He said the third point was the most important one. 

“If the board is no longer in existence, that money does not go to Governor Dick, that money goes back to Lancaster to fund scholarships…” said Brightbill. “So that money would be lost in terms in providing benefit. Changing this now would be complex and there are risks associated with it.”  

After giving the highlights of the park’s history, Brightbill further expressed his desire for the county to continue its role as trustee. “I’d like to see the county continue as a board, the board needs to continue in order to receive the benefit of that trust fund, but I believe that’s what Clarence wanted,” said Brightbill. 

During public comment, Ryan Fretz, president of the Friends of Governor Dick, presented a copy of a book titled, Finding the Mother Tree, which highlights the interconnectivity of the forest ecosystem, adding that the leading edge of scientific research has demonstrated that trees share information and resources with one another.

Fretz also informed the commissioners that his group is not asking for the forest to remain unmanaged, but does question harvesting trees since the person who wrote the stewardship plan is compensated when trees are harvested.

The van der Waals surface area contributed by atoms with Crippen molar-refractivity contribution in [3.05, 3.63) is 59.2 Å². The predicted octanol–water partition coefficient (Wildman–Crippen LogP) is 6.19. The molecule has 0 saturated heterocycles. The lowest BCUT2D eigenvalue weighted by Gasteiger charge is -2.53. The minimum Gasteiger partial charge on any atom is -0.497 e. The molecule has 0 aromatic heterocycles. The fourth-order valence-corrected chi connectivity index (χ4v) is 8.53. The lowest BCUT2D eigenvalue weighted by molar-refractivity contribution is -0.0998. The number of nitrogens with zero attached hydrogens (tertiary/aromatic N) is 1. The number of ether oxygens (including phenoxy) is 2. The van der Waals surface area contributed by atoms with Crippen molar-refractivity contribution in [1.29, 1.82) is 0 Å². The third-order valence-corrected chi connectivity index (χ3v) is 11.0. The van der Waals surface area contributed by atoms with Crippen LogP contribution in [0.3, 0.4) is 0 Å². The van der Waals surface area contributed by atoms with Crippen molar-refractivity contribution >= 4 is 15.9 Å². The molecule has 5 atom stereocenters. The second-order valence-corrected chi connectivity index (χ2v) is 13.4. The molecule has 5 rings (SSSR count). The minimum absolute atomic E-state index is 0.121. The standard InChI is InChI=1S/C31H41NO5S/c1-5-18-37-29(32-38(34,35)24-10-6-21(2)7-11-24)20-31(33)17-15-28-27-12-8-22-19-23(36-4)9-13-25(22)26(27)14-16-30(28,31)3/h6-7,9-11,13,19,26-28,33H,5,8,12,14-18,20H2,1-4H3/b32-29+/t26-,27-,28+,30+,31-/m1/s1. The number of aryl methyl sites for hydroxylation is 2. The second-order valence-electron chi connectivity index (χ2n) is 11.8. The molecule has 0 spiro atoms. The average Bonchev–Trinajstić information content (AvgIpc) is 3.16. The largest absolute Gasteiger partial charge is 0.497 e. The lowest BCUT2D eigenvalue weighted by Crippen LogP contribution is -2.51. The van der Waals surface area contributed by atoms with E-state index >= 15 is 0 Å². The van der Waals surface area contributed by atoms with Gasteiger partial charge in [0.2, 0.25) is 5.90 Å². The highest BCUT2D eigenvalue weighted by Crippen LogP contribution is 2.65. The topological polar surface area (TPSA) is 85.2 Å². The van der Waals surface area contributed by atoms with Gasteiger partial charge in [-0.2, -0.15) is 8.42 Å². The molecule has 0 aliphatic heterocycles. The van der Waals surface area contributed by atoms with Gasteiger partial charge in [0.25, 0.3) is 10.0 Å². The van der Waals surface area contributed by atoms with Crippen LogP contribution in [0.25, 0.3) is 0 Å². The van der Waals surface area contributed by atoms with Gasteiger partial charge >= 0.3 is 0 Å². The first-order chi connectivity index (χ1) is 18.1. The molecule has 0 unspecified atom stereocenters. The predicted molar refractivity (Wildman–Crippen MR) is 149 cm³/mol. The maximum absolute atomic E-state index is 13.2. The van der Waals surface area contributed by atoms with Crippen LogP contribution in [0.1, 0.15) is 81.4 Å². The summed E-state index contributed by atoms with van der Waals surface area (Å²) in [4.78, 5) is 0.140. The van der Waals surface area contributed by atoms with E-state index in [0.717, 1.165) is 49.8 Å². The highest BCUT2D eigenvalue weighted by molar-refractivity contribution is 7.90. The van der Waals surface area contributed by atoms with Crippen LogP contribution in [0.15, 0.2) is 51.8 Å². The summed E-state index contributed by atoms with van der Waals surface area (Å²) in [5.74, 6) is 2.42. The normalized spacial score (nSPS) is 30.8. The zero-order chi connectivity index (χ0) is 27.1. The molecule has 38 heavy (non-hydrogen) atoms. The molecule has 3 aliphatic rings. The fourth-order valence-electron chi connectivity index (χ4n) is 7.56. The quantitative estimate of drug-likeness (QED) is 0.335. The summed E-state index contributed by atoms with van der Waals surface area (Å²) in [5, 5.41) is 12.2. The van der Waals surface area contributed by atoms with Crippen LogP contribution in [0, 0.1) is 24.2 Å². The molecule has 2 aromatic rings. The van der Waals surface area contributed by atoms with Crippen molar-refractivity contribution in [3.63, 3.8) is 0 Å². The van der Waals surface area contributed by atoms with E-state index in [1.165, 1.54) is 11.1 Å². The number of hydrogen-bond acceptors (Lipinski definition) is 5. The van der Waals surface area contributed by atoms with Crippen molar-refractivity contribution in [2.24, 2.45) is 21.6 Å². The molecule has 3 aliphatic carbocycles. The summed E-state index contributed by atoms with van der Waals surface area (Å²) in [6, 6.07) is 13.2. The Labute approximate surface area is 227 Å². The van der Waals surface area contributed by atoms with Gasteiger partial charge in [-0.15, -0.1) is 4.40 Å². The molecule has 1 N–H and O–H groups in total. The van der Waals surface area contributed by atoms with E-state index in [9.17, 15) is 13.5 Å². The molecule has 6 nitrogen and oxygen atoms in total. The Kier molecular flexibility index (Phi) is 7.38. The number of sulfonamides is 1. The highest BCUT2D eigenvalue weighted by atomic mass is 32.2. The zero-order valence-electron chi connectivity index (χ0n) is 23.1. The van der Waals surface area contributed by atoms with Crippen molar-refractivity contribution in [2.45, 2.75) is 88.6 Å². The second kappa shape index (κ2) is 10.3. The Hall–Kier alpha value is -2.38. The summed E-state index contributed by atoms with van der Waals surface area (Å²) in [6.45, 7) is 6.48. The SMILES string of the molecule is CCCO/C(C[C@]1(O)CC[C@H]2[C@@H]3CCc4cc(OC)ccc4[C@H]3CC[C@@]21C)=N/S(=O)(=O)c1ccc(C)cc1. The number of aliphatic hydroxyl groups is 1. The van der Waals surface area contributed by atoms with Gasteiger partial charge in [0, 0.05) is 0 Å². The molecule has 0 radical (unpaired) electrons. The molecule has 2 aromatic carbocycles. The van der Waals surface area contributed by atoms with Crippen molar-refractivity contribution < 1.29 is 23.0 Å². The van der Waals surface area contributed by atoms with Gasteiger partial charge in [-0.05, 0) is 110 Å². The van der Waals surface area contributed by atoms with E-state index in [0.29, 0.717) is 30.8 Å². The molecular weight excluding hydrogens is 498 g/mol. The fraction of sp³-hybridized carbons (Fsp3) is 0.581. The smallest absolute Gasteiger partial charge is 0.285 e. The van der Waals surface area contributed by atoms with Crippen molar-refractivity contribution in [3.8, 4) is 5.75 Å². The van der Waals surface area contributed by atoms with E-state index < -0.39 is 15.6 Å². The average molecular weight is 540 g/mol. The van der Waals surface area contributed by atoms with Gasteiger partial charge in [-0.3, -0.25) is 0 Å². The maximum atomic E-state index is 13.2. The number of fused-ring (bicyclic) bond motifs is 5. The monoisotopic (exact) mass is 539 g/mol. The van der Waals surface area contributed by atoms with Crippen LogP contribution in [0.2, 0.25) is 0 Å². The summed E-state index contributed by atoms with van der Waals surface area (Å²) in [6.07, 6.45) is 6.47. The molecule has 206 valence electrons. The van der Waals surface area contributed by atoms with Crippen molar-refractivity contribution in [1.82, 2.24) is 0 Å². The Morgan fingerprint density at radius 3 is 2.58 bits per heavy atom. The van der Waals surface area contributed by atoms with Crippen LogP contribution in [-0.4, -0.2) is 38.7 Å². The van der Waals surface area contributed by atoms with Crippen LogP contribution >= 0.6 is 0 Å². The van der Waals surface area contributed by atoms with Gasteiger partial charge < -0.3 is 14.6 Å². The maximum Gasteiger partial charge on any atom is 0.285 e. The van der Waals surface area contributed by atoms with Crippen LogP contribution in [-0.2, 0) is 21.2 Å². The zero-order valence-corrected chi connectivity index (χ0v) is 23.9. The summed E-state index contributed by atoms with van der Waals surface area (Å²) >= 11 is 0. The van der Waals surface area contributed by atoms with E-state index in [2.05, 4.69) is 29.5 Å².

A few other public comments were also presented the next morning at the bi-weekly meeting of the commissioners and can be read here

Read More: Commissioners conduct county business while also listening to local concerns

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James Mentzer is a freelance writer whose published works include the books Pennsylvania Manufacturing: Alive and Well; Bucks County: A Snapshot in Time; United States Merchant Marine Academy: In Service to the Nation 1943-2018; A Century of Excellence: Spring Brook Country Club 1921-2021; Lancaster...